At an oversight hearing Tuesday on the catastrophic and deadly flash floods caused by Ida two weeks ago, City Council members sought to emphasize the gap between agencies’ efforts to address the risks of climate change and the city’s considerable infrastructure needs.
Agency leaders defended their efforts, but said that they face budget limits that prevent them from instituting the kind of sweeping and immediate changes that the climate crisis clearly requires of the city.
“If we’ve given that impression, that we think we're doing enough, we know we’re not,” Department of Environmental Protection Commissioner Vincent Sapienza said. “We know we need to be doing more.”
The hearing featured the leaders of the city’s environmental protection, sanitation and emergency management agencies, as well as the head of the mayor’s resiliency office and a representative of the MTA.
In early testimony, agency leaders emphasized the wild card the weather had dealt the city, dumping an unprecedented 3.19 inches of rain in an hour in some places. The city’s sewage system has for 50 years been rated to handle 1.75 inches per hour, Sapienza said.
The rains caused by Hurricane Ida overwhelmed New York City sewers, but the city said it is still working on fixing bottlenecks and expanding storm sewers to areas that don’t have them.
Despite being inundated two weeks earlier by Tropical Storm Henri, the city did not prepare similarly for Ida because of how different weather patterns are reported to and considered by the city, John Scrivani, the city’s emergency management commissioner, testified.
Whereas the approach of Henri, in the Atlantic Ocean, set the city into a frenzy of emergency preparation, Ida, which came over land after hitting New Orleans, did not, because the alert for the storm did not come through the National Weather Service’s hurricane office, Scrivani said.
Ida did not present the same risk of coastal flooding that Hurricane Sandy did in 2012, he added.
The answer, agency leaders said, is to consider every storm that comes to the city as a significant risk.
“Are we going to go to the mattresses, so to speak, for every storm?” asked council member Justin Brannan, the chair of the resiliency and waterfronts committee, whose district in southwest Brooklyn saw flooding in hundreds of homes during Ida.
“If they tell us there's six inches of rain, we’ll work with the team to assume that could come down in one hour, potentially,” Scrivani answered.
Council members questioned the agency leaders on their stated achievements in building-resilient infrastructure.
City agency leaders said they run the “most aggressive” green infrastructure program in the country, adding rain-catching gardens to the streetscape, among other features. But those projects divert only a fraction of stormwater from the overburdened sewer system, officials acknowledged.
There are about 600,000 trees lining streets throughout New York City, but only 11,000 such curbside rain gardens, designed to capture rainwater and prevent sewer overflows, have been built or are under construction, officials said.
Council members acknowledged the efforts of city sanitation and emergency response workers in pumping out waterlogged homes and removing debris from hard-hit neighborhoods.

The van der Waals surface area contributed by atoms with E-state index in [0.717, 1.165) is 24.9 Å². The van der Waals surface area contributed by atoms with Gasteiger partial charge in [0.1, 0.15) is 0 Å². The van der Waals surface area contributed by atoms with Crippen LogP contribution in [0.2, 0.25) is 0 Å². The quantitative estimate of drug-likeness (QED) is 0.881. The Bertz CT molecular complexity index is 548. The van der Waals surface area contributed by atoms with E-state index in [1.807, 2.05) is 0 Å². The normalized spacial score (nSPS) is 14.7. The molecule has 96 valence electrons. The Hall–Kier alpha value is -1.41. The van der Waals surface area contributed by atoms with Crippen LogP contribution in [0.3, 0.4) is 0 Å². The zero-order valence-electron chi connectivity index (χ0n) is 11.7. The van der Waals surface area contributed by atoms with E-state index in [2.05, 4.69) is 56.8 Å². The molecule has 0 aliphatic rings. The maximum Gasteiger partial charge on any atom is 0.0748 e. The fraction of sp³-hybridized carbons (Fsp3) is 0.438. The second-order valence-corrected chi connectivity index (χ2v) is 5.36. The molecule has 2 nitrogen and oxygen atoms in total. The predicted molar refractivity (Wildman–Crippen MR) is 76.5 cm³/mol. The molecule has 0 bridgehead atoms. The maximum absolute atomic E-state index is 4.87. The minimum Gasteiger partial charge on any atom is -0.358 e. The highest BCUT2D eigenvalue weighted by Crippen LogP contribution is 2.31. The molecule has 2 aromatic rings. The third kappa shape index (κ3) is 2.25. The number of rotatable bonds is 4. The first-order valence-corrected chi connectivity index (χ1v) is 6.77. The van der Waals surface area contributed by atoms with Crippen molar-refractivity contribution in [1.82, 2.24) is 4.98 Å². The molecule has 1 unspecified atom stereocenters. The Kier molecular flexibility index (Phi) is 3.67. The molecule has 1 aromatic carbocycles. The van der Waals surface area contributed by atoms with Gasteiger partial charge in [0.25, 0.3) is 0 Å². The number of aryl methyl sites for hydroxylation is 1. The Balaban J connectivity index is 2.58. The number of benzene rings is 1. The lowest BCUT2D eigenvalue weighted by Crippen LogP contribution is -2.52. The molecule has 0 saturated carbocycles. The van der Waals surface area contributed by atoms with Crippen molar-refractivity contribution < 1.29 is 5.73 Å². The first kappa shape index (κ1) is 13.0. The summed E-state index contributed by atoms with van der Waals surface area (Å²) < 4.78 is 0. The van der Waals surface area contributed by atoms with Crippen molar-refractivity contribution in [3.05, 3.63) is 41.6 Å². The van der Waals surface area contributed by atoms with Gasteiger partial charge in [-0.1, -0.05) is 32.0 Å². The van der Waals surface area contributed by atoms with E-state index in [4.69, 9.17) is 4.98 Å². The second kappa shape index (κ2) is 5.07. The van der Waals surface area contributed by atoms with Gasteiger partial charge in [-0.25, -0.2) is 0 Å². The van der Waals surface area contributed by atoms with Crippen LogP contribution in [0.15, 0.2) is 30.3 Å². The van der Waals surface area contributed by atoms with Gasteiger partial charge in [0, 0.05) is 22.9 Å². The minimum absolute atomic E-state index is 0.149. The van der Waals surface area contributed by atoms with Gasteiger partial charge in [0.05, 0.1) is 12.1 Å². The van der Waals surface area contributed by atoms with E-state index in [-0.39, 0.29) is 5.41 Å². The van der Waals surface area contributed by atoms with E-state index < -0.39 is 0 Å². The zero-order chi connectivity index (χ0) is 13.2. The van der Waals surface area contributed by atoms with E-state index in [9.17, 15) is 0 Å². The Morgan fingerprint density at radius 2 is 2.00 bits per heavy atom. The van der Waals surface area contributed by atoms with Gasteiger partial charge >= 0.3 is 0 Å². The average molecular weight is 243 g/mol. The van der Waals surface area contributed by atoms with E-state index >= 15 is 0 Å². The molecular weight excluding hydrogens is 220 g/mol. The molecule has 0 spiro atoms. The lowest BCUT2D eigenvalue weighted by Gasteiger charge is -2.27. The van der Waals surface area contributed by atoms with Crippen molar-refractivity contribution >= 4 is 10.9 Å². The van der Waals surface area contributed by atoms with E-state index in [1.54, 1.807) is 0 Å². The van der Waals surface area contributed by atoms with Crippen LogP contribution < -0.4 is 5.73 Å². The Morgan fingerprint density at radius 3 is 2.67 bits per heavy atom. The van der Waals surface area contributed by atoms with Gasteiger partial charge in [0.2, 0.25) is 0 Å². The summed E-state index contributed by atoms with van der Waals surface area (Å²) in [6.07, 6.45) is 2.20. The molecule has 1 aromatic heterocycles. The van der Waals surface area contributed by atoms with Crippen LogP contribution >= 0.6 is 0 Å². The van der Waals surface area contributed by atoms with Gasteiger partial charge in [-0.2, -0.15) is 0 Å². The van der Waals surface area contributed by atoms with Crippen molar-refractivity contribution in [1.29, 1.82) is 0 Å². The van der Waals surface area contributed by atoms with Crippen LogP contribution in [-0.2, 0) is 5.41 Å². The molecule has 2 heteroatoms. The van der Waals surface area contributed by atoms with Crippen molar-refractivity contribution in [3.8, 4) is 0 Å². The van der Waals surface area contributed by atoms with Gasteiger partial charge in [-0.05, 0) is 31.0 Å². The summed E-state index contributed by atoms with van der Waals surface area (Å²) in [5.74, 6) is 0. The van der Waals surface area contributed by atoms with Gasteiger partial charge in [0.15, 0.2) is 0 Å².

“I know that you did the best you could,” said Ydanis Rodriguez, chair of the council’s transportation committee.
Yet even long-term improvements from the agencies, such as a years-long, $1.9 billion initiative to add storm sewers to much of southeast Queens, paled in the face of Ida’s devastation, they said.
“I am here attest to the fact that the recent investment in southeast Queens has worked,” said I. Daneek Miller, who represents part of the area. “We are very appreciative of that. But you cannot quantify the success of that program when you measure that against the loss of life. And we had that as well.”
In order to prevent the worst effects of weather disasters like Ida, city leaders said, they need infusions of funding from the federal government, which they hope to come from the infrastructure bill and budget reconciliation. That would enable the city to update the sewer system without increasing water rates, Sapienza said.
The city recently received a federal grant to study backwater valves, which prevent water from surging back into a home through a toilet bowl, and where they would be most effective, according to Jainey Bavishi, the head of the resiliency office.
But according to officials, federal funding has in some cases limited the scope of resources, such as a tool to educate homeowners on flood risks that was funded with post-Sandy federal relief dollars, and is limited to areas that face risk of coastal flooding.
The city’s recent mapping efforts predicted the worst damage from Ida, Bavishi said. The “extreme scenario” of flood risk maps included in the resiliency office’s Stormwater Resiliency Plan mirrored some of the hardest-hit areas in Queens.
But that scenario was based on estimates of sea level rise for the 2080s. Bavishi acknowledged that the initiatives in the plan, with due dates set for as far out as 2031, need to be moved up.
Some of the city leaders who testified Tuesday are part of an emergency task force the mayor convened in the wake of Ida, which has met nearly every day since the storm, Scrivani said. The task force will release a report on their recommendations next week, he added.
Council member Mark Levine said the city is in desperate need of a plan to scale up its current resiliency efforts.
“We have huge potential to divert billions of gallons of water from going into our sewers, to eliminate flooding, to eliminate overflow into the rivers,” he said. “None of what we've done is enough.”